The last thing Sabah Breas needed was a greater financial burden.
The 47-year-old widow and mother of six children, three born deaf, has relied for four years on a monthly stipend to assure the family’s survival in the southern Gaza Strip town of Khan Younis.
But that assistance has dried up.
Israel’s decision in November to ban the Northern Branch of the Islamic Movement and freeze all its bank accounts and assets has also hit the various charitable associations that relied on the political movement.
This has left tens of thousands of clients in present-day Israel, as well as in Gaza and the West Bank, facing destitution.
Breas is just one of about 23,000 orphans and members of impoverished families with no breadwinner supported by money raised by the Islamic Movement and disbursed through a network of charities.
In Gaza, that task fell to the Palestinian Humanitarian Relief Foundation.
“Our work is basically the sponsorship of orphaned children. We also regularly provide money to widows to help them raise their children,” Intisar Abu Musa, a representative of the foundation in Khan Younis, told The Electronic Intifada. “People are distressed by the closure of our foundation as they are no longer receiving their monthly relief.”
Money is primarily raised from Palestinian citizens of Israel, Abu Musa explained.
Hospital patients and students have also been able to benefit, she added, and the Islamic Movement has on average underwritten projects to the tune of $13-18 million annually.
In Gaza, where the charity has been active since 2007, it has supplied hospitals with medicine and helped rebuild destroyed homes. It has on several occasions managed to bring in medical supplies — including critical drugs for treating cancer, diabetes and epilepsy — through Gaza frontiers tightly controlled by Israel.
Right now, Abu Musa said, the charity has three trucks of medical supplies waiting to enter Gaza. But for over a month, no permission has been granted.
“What does Israel care if Gazan patients get their medicine in time,” Abu Musa said.
The group has also helped Syrians and Palestinians who fled Syria’s civil war and for familial reasons came to Gaza.
“We distributed blankets, mattresses, clothes and food parcels to a few hundred of the Syrian refugees who moved to Gaza in the last few years,” Abu Musa said.
As relative outsiders, and refugees several times over, these people are even more vulnerable than many Gazans.
The charity usually provides between $60 to $70 a month for each eligible child or however much is stipulated in individual sponsorship agreements with donors.
Mona Abu Bakra, from Deir al-Balah, in central Gaza, has had to care for eight children ever since her husband died a decade ago.
“I used to manage my life and the lives of my children on the money I receive from this charity. Feeding my children has now become my absolute priority,” Abu Bakra said. “What can I say about other expenses, like education?”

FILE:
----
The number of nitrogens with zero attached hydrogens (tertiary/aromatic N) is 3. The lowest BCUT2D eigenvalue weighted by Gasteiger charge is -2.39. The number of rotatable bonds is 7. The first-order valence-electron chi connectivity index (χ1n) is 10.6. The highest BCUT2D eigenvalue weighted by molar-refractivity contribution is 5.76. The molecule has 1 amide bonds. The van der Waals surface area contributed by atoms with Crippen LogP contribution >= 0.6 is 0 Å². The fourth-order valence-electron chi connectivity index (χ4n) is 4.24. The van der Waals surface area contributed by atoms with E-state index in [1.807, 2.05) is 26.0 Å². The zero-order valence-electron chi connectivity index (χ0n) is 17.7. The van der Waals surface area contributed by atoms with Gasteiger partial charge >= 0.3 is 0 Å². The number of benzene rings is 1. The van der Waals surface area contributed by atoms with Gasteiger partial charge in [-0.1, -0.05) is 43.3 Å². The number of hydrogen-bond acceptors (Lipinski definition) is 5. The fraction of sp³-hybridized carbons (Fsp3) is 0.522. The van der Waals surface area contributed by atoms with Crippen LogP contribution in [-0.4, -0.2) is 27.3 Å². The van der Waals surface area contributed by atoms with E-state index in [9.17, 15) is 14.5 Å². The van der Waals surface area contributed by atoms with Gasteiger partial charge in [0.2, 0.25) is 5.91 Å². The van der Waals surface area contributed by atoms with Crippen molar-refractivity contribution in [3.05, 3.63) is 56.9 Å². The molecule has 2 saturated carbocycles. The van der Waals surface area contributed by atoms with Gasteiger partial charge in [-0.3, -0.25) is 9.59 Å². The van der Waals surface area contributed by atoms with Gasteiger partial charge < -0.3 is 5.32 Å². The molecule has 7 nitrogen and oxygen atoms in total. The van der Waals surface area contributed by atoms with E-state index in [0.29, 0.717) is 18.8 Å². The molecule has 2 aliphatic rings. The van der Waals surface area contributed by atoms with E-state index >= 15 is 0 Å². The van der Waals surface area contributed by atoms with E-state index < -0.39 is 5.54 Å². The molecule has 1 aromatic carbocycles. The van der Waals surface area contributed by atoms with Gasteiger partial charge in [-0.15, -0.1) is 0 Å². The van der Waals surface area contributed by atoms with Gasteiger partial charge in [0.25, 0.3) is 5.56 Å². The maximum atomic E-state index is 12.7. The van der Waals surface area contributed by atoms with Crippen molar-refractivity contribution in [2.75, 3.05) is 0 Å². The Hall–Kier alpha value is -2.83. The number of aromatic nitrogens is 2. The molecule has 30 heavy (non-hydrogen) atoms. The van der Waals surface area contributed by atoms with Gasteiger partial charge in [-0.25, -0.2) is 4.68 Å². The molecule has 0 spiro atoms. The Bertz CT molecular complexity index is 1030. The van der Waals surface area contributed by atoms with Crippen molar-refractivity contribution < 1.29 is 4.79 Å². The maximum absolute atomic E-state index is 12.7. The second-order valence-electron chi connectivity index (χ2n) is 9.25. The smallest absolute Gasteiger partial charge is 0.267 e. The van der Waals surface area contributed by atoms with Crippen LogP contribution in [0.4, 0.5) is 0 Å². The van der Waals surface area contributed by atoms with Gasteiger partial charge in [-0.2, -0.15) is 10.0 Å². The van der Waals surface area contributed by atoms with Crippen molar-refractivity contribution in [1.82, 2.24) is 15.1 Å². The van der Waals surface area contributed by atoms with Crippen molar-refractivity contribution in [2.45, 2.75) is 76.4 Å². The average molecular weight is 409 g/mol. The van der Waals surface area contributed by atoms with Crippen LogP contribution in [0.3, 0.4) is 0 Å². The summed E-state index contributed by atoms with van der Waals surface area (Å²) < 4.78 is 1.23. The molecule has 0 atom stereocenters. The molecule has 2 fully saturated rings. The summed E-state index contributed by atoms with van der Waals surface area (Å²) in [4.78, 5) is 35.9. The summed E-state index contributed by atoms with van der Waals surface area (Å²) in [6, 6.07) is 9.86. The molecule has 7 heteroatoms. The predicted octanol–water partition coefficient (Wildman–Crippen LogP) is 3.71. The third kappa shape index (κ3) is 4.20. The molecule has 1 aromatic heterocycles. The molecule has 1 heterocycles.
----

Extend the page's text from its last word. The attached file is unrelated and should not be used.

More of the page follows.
The situation is equally desperate for Breas. Her three special needs children demand more care. The money she received could at least cover basic needs.
“I think twice before spending even one shekel,” she says now. “Our appalling conditions are only aggravated by these Israeli practices.”
Not even holidays provide respite. During Ramadan and the Eid al-Fitr holiday that follows it, families would receive food parcels and meat from the foundation — a special occasion Breas said she could count on to “bring laughter” to her children.
The decision to outlaw the Northern Branch of the Islamic Movement has met with vociferous protest in Israel, where large demonstrations were held in Umm al Fahm, the northern city where the movement is based.
Protest rallies were also held in Gaza and some West Bank cities including Nablus and Ramallah.
Taking to the streets were children and mothers directly affected. Nima Riadi was there with her three children. “There is no alternative to this charity in Gaza. Their services and their treatment of us are unique,” she said.
Riadi said she is very worried about how she will manage. Already she has told her children that they can no longer take pocket money to school.
“My mother told me we have to save the money for emergencies,” her 11-year-old son Husan said.
But Abu Musa rejects these claims. “We have nothing to do with politics. All we care about are our orphans. We are fed up with these mendacious accusations,” she said.
The ban — imposed by the government at the urging of Prime Minister Benjamin Netanyahu — came hard on the heels of the 13 November attacks in Paris.
Zoabi accused Netanyahu of exploiting the massacre to paint Palestinians struggling for their legitimate rights as no different from the suspected Islamic State gunmen and bombers who killed 130 people.
Raed Salah, the leader of the Northern Branch of the Islamic Movement and a former mayor of Umm al-Fahm, has long been targeted by the Israeli state.
In October, a court rejected Salah’s appeal against an 11-month prison sentence he received in March 2014.
The conviction was for supposed “incitement to violence” over a speech he gave in 2007.
Adalah, a group that defends the rights of Palestinian citizens in Israel, called the ban a violation of the right to freedom of association and political expression “which harms the Palestinian-Arab minority in Israel as a whole.”
The situation of many families in Gaza served by the group’s affiliates shows that the damage goes much further.
Abu Musa sees Israel’s move as an attempt to weaken the role of charities in general and undermine their efforts to maintain Palestinian community cohesion.
“What we observe in our work is a growing trend towards a caring society, no matter the barriers, and no matter the Israeli obstacles between our people,” Abu Musa said.